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Hip-Hop Artist Jasiri X

February 19 @ 3:00 pm - 4:00 pm

Based in Pittsburgh, Jasiri X is most known for his politically engaged lyrics and music videos discussion political candidates, urban poverty, and police violence. Jasiri uses Hip-Hop to reach young people and raise social awareness. Well-known withing activist circles, he has spoken and performed around the country, including at the 50th anniversary commemoration of the Selma to Montgomery March in spring 2015. He is a co-founder of the anti-violence group OneHood and started the 1Hood Media Academy to teach African…

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Discussion of The Pretty One by Keah Brown

February 19 @ 4:00 pm - 5:00 pm

The Access Center is hosting monthly discussions of The Pretty One by Keah Brown, a collection of essays exploring what it means to be black and disabled in a mostly able-bodied white America. This month’s discussion will feature chapters 4-6, but attendees do not need to have read the book to participate as a summary will be included.  The Access Center is also offering WSU student an opportunity to receive a free digital copy of The Pretty One based on…

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Susan Neiman (Einstein Forum, Germany) on “Working Through the Past: German Efforts to Face their Nazi History” (2021 Virtual Joseph and Rebecca Meyerhoff Annual Lecture)

February 23 @ 4:00 pm - 5:00 pm

Dr. Susan Neiman will address how the German government and its citizens reckoned with its Nazi past and the Holocaust. Her work chronicles the struggles Germany experienced as its population grappled with their own belief in German victimhood at the close of World War II, along with the realization that the Nazis had systematically victimized, persecuted, and murdered Jews, Sinti-Roma, Germans with disabilities, and Eastern Europeans. Examining the process of reconciliation and compensation over five decades, Dr. Neiman will discuss…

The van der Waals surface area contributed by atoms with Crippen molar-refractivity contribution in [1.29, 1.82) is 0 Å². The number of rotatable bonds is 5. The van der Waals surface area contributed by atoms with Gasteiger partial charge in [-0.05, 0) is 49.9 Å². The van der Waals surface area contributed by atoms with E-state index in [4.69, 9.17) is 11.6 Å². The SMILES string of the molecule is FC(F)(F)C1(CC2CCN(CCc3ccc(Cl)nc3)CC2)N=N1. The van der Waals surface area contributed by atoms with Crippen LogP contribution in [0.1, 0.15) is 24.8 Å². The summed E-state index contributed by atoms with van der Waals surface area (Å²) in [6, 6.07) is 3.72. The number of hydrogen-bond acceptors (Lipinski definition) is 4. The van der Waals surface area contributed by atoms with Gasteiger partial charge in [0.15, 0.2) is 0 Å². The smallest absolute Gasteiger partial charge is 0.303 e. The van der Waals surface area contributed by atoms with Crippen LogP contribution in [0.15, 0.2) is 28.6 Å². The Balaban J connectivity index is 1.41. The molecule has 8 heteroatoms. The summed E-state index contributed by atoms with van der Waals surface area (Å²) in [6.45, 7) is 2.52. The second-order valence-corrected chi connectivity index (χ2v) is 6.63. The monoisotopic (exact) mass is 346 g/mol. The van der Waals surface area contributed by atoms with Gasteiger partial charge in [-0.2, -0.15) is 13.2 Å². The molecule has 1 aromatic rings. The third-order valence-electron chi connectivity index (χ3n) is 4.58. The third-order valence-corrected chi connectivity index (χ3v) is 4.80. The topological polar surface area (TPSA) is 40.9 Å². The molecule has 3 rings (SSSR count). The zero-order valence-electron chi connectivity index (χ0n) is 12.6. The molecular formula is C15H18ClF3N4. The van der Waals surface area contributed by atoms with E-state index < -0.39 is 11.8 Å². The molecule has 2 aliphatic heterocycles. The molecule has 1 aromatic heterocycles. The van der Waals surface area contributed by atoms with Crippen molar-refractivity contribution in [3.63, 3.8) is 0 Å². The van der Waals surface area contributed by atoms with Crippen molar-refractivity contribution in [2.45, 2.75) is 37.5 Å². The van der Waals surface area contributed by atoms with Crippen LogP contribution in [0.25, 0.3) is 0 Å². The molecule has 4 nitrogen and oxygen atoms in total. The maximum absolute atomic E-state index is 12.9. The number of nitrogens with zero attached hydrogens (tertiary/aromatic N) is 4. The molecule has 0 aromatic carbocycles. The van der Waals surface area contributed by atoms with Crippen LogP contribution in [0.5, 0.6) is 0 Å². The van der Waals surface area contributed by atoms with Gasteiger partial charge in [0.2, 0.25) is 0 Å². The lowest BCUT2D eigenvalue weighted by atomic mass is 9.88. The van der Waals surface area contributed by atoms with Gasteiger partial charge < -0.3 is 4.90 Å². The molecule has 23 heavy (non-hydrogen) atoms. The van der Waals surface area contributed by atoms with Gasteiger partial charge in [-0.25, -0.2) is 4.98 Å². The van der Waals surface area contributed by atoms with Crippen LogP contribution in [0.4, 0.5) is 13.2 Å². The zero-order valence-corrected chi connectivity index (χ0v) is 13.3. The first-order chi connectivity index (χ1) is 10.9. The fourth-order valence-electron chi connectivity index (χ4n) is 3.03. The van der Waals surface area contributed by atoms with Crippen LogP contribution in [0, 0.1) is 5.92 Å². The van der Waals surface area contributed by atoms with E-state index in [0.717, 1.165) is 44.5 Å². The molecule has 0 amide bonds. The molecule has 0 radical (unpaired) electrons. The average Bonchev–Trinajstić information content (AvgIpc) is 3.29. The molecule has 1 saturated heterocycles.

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Screening of Hip-Hop: Beyond Beats & Rhymes (2006, 60 min)

February 24 @ 6:30 pm - 8:30 pm

This film by Byron Hurt provides a riveting examination of manhood, sexism, and homophobia in hip-hop culture. Hurt—a former star college quarterback, longtime hip-hop fan, and gender violence education—conceived the documentary as a “loving critique” of a number of disturbing trends in the world of rap music. He pays tribute to hip-hop while challenging the rap music industry to take responsibility for glamorizing destructive, deeply conservative stereotypes of manhood. Hosted by the Office of Outreach and Education. To view the…

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Panel Discussion with filmmakers Thabiti Lewis and Pavithra Narayanan on “BAM!: Chicago’s Black Arts Movement”

February 24 @ 6:30 pm - 7:30 pm

Registrants to this event will be sent a link to watch the 2019 documentary BAM! Chicago’s Black Arts Movement (50 min) anytime from Feb. 18-24. The film examines the Chicago arts scene of the 1950s-1970s that still has a powerful influence on music and art. Filmmakers Thabiti Lewis and Pavithra Narayanan, who are faculty members of the WSU English Department, will be joined by celebrated Chicago poet, playwright, and novelist Angela Jackson, and distinguished poet, playwright, and youth worker Useni…

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Not familiar with online learning tools? WSU Information Systems has prepared basic information to help and it’s available at its.wsu.edu/cougs-online-toolkit.